’s highlights and to the thought process behind the ordering of the tracks.
’s curtain call is a gorgeous unfolding of ideas that consists of three very different songs. ‘Something I Need’ commences the album’s final trio, offering up ironically morose lines akin to ‘What You Wanted’ but with an added kick in its step. The lyrics depict someone who is eternally in love – “if we only die once, I wanna die with / if we only live once, I wanna live with you” – a sentiment that manages to sound elated despite its bleak outlook. Native
is actually full of little moments that relate love to death, a motif that carries itself surprisingly well considering how differently most people associate the two concepts. ‘Preacher’ is the grand finale, so to speak, and it delivers everything you could possibly want from a mainstream rock song. The atmosphere is breathtaking, the lyrics are immensely personal, and almost as if to reflect the opening track, ‘Preacher’ makes use of a gospel choir to emphasize telling lines such as “God only helps those who learn to help themselves” and “he was a million miles from a million dollars, but you could never spend his wealth.” It is easily the most poignant song on Native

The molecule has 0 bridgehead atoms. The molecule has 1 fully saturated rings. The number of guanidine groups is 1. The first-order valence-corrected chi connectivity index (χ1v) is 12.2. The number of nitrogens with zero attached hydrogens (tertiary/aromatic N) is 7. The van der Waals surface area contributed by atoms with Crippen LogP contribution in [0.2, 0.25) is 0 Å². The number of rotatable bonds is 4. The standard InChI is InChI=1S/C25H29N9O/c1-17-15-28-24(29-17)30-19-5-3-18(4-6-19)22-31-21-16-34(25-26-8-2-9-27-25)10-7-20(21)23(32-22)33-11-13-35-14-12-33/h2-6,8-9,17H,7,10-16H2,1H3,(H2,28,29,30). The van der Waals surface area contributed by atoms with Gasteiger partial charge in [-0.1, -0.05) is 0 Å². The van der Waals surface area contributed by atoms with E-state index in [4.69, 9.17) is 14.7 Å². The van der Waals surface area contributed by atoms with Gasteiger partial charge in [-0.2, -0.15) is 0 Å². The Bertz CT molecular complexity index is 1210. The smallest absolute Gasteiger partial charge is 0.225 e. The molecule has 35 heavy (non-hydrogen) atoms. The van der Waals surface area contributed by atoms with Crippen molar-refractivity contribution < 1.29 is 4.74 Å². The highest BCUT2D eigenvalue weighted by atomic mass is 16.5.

, and it functions perfectly as the album’s punctuation mark. The only track that follows is the ninety-nine second ‘Don’t Look Down’, an atmospheric outro that serves as a sonic representation of the band’s ambition – weightless, effortless, and never again to touch the ground.
shows us a band that is both willing and able to evolve with the times. They may not be blazing their own trail quite yet, but as they carry on in the mold of bands such as Coldplay and U2, they continue to ascend. OneRepublic’s latest effort proves that they are at the top of their respective genre, and it may be time to stop looking at them as the prince waiting-in-the-wings and finally hand them that goddamned crown.